Rather than drag on for too much longer, I’d like to note a few more things. The violence, while excessive was alright, the effects for it were fairly lacking and with The Walking Dead’s Greg Nicotero involved, I expected a higher quality of visual gore. I also expected a lot more from the soundtrack. John Legend’s “Who did that to you?” is a common tune for my playlist and Rick Ross’ “100 Black Coffins” joins that also but I’ve got nothing from this. The songs mirrored the movie incredibly well while Hateful Eight’s soundtrack merely blended into the background. I don’t feel that the Hateful Eight was a film for the consumer. It was no where near complete and didn’t have the pizazz needed to contend with its big, badass brother. Tarantino has been noted over the years talking about wanting to make a western film and it seems he’s probably riding that wave and letting the marketing sell the product no matter what. So overall what do we have – An exceptionally long experience which left me with nothing more to say than, “Meh.”
Pete’s Score – 6/10
Overall Score: 7/10
Pete – Fast and Furious movies are one that hold a spot in my heart. It was always fun and entertaining and I’m sure a lot of people agree with me. With the unfortunate death of Paul Walker, development of the film was halted and many presumed the end of an era for the Fast crew. However, with some movie magic, they brought Walker back for one last time. Was it worth it? From a monetary aspect, I’m sure they will do just fine. For me, I’m on the fence. I enjoyed the movie but I spent most of my time picking up on stupid little things.
With the movie franchise moving towards a more realistic approach from cars with 18 gears and an engine to rival a 747, I expected a little more common sense in this instalment. Dropping out of a plane in cars happened, it was tested in WW2, slamming your parachute on while at terminal velocity was not. Its moments like these that can be extreme fun if done correctly, but with it being the majority of the release trailers, it lost that charm in minutes. There are many of these moments that are so incredibly stupid and over done to the point of exhaustion. Hit in the head with a wrench? Get up. Have 30 tonnes of concrete dropped onto the lower half of your body? walk into prison and this sort of whacked out shit goes on and on and on.
So avoiding the blatant WTF’s and moving onto the ‘story’. Once again, we follow Toretto and the gang who have pissed of Owen Shaw’s big brother. He gets angry and is on a man hunt to kill them. Toretto crosses path with some CIA black ops guy to find hacking software that can monitor everyone in the world and give their location for man-hunts. Save the hacker, use the tool. Simple but surprisingly good for a franchise known for its corny one-liners and story. It went in a direction that we couldn’t have expected and for once, had a mix of actual enemies rather than The Rock and drug pedallers.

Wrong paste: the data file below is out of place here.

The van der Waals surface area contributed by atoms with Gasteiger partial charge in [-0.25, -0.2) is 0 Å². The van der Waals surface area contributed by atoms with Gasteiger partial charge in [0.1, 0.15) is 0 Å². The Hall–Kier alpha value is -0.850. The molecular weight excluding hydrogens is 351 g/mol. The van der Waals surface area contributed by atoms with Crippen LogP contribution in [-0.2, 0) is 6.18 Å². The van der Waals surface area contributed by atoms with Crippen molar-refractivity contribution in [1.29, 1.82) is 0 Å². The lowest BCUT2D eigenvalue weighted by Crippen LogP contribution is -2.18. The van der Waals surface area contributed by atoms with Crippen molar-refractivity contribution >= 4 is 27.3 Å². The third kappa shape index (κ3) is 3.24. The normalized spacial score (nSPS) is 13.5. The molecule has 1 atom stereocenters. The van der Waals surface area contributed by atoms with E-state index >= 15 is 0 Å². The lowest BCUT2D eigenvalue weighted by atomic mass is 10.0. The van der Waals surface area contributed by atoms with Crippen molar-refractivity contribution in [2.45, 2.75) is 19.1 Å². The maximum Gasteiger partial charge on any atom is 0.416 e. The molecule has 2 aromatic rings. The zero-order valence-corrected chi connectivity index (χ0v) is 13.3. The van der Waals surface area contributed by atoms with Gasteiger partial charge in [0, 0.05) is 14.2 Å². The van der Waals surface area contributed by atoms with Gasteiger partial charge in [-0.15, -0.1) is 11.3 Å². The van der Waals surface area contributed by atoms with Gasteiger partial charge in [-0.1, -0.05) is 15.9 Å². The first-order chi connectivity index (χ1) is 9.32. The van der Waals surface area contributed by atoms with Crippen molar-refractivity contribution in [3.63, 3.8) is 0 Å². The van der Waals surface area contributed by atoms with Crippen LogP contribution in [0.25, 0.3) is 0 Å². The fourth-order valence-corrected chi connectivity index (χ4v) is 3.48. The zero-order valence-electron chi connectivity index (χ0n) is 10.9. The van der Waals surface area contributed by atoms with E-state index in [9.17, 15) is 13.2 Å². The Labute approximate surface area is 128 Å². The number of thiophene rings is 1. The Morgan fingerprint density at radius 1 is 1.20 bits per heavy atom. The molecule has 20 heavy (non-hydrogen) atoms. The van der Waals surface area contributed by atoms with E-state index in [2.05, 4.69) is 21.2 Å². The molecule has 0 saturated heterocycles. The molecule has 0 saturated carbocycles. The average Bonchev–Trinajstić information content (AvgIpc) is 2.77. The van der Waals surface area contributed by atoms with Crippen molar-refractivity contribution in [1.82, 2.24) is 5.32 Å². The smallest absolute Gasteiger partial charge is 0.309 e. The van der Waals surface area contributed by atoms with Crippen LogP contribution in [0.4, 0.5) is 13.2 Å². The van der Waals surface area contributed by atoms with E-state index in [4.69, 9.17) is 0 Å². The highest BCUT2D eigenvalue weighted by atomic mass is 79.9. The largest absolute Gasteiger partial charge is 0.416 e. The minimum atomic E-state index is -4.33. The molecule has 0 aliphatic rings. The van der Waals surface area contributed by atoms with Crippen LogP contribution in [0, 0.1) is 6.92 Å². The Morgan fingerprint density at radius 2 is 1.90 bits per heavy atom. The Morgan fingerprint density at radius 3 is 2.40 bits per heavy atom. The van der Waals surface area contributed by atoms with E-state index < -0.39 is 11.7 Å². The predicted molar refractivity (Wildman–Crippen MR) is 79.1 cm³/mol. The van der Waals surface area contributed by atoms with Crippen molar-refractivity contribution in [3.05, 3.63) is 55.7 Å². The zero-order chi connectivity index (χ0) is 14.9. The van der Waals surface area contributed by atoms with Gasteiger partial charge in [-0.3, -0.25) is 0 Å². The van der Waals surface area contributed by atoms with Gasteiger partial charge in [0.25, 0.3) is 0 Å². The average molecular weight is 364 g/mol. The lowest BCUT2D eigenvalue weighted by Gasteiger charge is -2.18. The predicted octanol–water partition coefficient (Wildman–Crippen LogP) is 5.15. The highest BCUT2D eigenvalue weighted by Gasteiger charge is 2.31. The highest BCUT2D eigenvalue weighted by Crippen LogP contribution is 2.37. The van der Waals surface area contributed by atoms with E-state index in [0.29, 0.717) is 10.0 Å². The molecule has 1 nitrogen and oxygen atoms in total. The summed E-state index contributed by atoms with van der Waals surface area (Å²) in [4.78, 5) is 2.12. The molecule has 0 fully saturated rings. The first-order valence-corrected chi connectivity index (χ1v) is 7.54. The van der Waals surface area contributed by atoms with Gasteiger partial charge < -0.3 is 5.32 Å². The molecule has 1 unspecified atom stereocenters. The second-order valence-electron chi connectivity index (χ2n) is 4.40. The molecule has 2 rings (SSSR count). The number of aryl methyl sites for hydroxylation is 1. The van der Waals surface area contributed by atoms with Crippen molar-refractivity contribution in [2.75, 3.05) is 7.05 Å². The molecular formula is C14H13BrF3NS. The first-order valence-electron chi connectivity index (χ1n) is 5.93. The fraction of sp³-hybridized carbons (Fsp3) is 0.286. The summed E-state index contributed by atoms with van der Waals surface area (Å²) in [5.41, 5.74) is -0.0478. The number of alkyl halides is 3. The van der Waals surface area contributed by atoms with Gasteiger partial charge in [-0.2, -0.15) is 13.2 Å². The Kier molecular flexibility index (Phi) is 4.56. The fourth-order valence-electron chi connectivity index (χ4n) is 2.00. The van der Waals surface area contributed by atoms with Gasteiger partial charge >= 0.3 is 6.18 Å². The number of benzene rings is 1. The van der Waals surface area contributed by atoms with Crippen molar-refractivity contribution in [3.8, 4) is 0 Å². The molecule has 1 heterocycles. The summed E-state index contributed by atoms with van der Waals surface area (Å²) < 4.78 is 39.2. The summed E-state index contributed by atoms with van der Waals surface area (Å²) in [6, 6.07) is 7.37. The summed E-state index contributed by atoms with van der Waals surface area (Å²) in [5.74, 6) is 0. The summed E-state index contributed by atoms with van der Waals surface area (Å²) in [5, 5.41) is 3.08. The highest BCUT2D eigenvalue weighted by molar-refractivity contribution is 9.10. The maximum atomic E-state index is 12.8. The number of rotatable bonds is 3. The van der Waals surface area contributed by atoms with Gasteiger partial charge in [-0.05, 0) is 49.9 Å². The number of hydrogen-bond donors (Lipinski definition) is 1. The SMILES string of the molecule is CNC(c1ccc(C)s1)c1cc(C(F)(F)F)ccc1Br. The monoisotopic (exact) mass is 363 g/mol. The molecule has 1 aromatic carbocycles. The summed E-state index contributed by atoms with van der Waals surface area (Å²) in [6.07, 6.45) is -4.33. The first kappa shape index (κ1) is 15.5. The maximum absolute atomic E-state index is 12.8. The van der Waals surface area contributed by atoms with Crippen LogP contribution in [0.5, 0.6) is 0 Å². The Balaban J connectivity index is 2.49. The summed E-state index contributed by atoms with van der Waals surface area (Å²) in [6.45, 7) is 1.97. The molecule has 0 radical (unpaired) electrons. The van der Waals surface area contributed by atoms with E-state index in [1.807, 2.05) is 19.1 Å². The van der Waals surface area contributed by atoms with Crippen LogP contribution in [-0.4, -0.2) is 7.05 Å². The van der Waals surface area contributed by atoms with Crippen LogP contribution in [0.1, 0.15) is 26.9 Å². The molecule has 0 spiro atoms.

Fast 7 was shot beautifully and often you couldn’t tell the difference between the CGI versions of Walker although the rest of the CGI looked ripped from the latest top of the line show coming from Syfy. I’d say it was a fitting tribute for him. I’m still trying to come to terms with why the child threw out a Red Porsche toy car. Was it simply coincidence or a dig at the car?
The Fast franchise is always poorly acted and I’m almost sure Vin Diesel cannot whisper. Nothing new there then. So, what are you waiting for, get on down to your local, enjoy mindless entertainment with a half-decent story and help fund the next 18 movies in the franchise. My rating for Fast is 7.
Dan – Before entering viewing mode for the newest film in the overlong Furious franchise, I have always created a check list that gets mentally crossed off during the course of that particular offerings’ runtime, with Furious 7 being no exception. On that list includes, scenes of the camera focusing intensively on rather attractive women wearing barely anything at all. Check. Scenes of cars driving along long, open roads whilst “gangster rap music” plays over the top. Check. Scenes where the law of physics is completely disregarded whether by cars or just humans themselves. Check. You might get the idea that Furious 7 filled my mental check-list completely, yet surprisingly this did not prevent it from being actually quite fun and probably one of the best entries in the Furious series so far.
Firstly, the film is completely bonkers. It did a good job in reminding me how fun it is to cause absolute carnage on rampages on GTAV, with the latter stages of the film seemingly being just that, with unlimited amounts of collateral damage to buildings, cars, ambulances, civilians, drones, all being displayed on screen whilst simultaneously having the time to show The Raid style hand-to-hand fights, and a battle sequence taken straight out of Street Fighter. And I loved it. It has been a long time since a film has been so completely ludicrous that you forget the major plot holes and chances to say, “he wouldn’t survive that”, and just let it ride on, destroying completely everything in its’ path.
In terms of criticism, the film is way too long and easily could have removed the sequence in which the team head off to Abu Dhabi, which seemingly was only there to showcase the Lykan Hypersport, which in itself to be fair, kind of symbolises the entire film. It’s ridiculous (I mean you can get diamonds in the headlights), it’s unbelievably quick (240mph), but is also a wonder to behold. The film also concludes in a fitting tribute to the late Paul Walker, and I think I can say honestly say, who would have been thrilled with the finished product. Peace out. 7/10
Overall Score: 7/10